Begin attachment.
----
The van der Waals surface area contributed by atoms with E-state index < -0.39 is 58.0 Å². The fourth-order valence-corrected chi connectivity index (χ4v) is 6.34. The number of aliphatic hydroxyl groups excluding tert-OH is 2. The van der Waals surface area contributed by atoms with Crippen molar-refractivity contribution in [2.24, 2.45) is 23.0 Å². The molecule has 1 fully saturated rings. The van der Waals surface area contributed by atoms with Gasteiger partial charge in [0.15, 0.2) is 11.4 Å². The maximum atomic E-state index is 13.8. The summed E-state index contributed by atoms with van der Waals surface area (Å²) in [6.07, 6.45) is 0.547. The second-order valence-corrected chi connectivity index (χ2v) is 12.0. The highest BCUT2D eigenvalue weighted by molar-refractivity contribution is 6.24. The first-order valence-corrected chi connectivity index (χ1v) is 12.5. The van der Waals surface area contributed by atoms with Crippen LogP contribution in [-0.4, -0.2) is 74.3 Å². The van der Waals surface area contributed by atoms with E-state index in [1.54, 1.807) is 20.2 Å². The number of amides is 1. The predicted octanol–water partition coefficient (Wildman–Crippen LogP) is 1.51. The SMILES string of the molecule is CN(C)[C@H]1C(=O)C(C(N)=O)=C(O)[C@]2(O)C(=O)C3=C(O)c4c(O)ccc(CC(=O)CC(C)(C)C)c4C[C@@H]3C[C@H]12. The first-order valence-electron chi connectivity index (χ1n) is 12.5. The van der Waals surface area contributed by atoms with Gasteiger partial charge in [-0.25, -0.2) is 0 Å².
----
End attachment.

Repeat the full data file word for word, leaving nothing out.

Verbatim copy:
The van der Waals surface area contributed by atoms with E-state index < -0.39 is 58.0 Å². The fourth-order valence-corrected chi connectivity index (χ4v) is 6.34. The number of aliphatic hydroxyl groups excluding tert-OH is 2. The van der Waals surface area contributed by atoms with Crippen molar-refractivity contribution in [2.24, 2.45) is 23.0 Å². The molecule has 1 fully saturated rings. The van der Waals surface area contributed by atoms with Gasteiger partial charge in [0.15, 0.2) is 11.4 Å². The maximum atomic E-state index is 13.8. The summed E-state index contributed by atoms with van der Waals surface area (Å²) in [6.07, 6.45) is 0.547. The second-order valence-corrected chi connectivity index (χ2v) is 12.0. The highest BCUT2D eigenvalue weighted by molar-refractivity contribution is 6.24. The first-order valence-corrected chi connectivity index (χ1v) is 12.5. The van der Waals surface area contributed by atoms with Crippen LogP contribution in [-0.4, -0.2) is 74.3 Å². The van der Waals surface area contributed by atoms with E-state index in [1.54, 1.807) is 20.2 Å². The number of amides is 1. The predicted octanol–water partition coefficient (Wildman–Crippen LogP) is 1.51. The SMILES string of the molecule is CN(C)[C@H]1C(=O)C(C(N)=O)=C(O)[C@]2(O)C(=O)C3=C(O)c4c(O)ccc(CC(=O)CC(C)(C)C)c4C[C@@H]3C[C@H]12. The first-order valence-electron chi connectivity index (χ1n) is 12.5. The van der Waals surface area contributed by atoms with Gasteiger partial charge in [-0.25, -0.2) is 0 Å².